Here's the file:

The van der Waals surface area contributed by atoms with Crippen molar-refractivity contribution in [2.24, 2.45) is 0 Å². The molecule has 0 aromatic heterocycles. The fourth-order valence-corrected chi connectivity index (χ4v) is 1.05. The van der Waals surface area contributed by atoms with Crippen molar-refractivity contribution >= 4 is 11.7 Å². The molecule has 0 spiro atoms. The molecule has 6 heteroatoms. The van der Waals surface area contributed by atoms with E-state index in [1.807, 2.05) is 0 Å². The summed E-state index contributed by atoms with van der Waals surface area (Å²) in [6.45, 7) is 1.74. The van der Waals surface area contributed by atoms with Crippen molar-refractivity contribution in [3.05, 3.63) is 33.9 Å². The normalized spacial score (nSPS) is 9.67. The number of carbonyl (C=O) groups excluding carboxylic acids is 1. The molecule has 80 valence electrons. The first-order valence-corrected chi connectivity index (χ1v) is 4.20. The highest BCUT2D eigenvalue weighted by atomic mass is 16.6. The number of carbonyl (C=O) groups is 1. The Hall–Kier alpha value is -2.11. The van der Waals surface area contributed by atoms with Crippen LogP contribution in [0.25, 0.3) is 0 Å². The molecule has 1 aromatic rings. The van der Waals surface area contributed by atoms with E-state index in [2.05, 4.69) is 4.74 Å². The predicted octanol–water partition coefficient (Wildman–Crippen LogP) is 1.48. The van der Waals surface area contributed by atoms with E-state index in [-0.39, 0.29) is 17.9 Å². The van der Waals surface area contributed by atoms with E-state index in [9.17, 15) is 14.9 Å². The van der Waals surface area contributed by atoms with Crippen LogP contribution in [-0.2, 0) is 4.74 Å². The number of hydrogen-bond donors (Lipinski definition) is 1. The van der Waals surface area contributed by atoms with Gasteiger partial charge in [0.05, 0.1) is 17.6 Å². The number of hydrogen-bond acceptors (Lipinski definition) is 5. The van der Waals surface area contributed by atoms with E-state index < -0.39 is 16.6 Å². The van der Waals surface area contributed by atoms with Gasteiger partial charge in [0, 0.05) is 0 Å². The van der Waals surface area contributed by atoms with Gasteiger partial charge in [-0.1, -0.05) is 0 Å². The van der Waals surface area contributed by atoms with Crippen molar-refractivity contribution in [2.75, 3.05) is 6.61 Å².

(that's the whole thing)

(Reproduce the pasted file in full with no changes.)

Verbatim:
The van der Waals surface area contributed by atoms with Crippen molar-refractivity contribution in [2.24, 2.45) is 0 Å². The molecule has 0 aromatic heterocycles. The fourth-order valence-corrected chi connectivity index (χ4v) is 1.05. The van der Waals surface area contributed by atoms with Crippen molar-refractivity contribution >= 4 is 11.7 Å². The molecule has 0 spiro atoms. The molecule has 6 heteroatoms. The van der Waals surface area contributed by atoms with E-state index in [1.807, 2.05) is 0 Å². The summed E-state index contributed by atoms with van der Waals surface area (Å²) in [6.45, 7) is 1.74. The van der Waals surface area contributed by atoms with Crippen molar-refractivity contribution in [3.05, 3.63) is 33.9 Å². The normalized spacial score (nSPS) is 9.67. The number of carbonyl (C=O) groups excluding carboxylic acids is 1. The molecule has 80 valence electrons. The first-order valence-corrected chi connectivity index (χ1v) is 4.20. The highest BCUT2D eigenvalue weighted by atomic mass is 16.6. The number of carbonyl (C=O) groups is 1. The Hall–Kier alpha value is -2.11. The van der Waals surface area contributed by atoms with Crippen LogP contribution in [0.25, 0.3) is 0 Å². The molecule has 1 aromatic rings. The van der Waals surface area contributed by atoms with E-state index in [2.05, 4.69) is 4.74 Å². The predicted octanol–water partition coefficient (Wildman–Crippen LogP) is 1.48. The van der Waals surface area contributed by atoms with E-state index in [-0.39, 0.29) is 17.9 Å². The van der Waals surface area contributed by atoms with E-state index in [9.17, 15) is 14.9 Å². The van der Waals surface area contributed by atoms with Crippen LogP contribution in [-0.2, 0) is 4.74 Å². The number of hydrogen-bond donors (Lipinski definition) is 1. The van der Waals surface area contributed by atoms with Gasteiger partial charge in [0.05, 0.1) is 17.6 Å². The number of hydrogen-bond acceptors (Lipinski definition) is 5. The van der Waals surface area contributed by atoms with E-state index < -0.39 is 16.6 Å². The van der Waals surface area contributed by atoms with Gasteiger partial charge in [0, 0.05) is 0 Å². The van der Waals surface area contributed by atoms with Gasteiger partial charge in [-0.1, -0.05) is 0 Å². The van der Waals surface area contributed by atoms with Crippen molar-refractivity contribution in [2.75, 3.05) is 6.61 Å².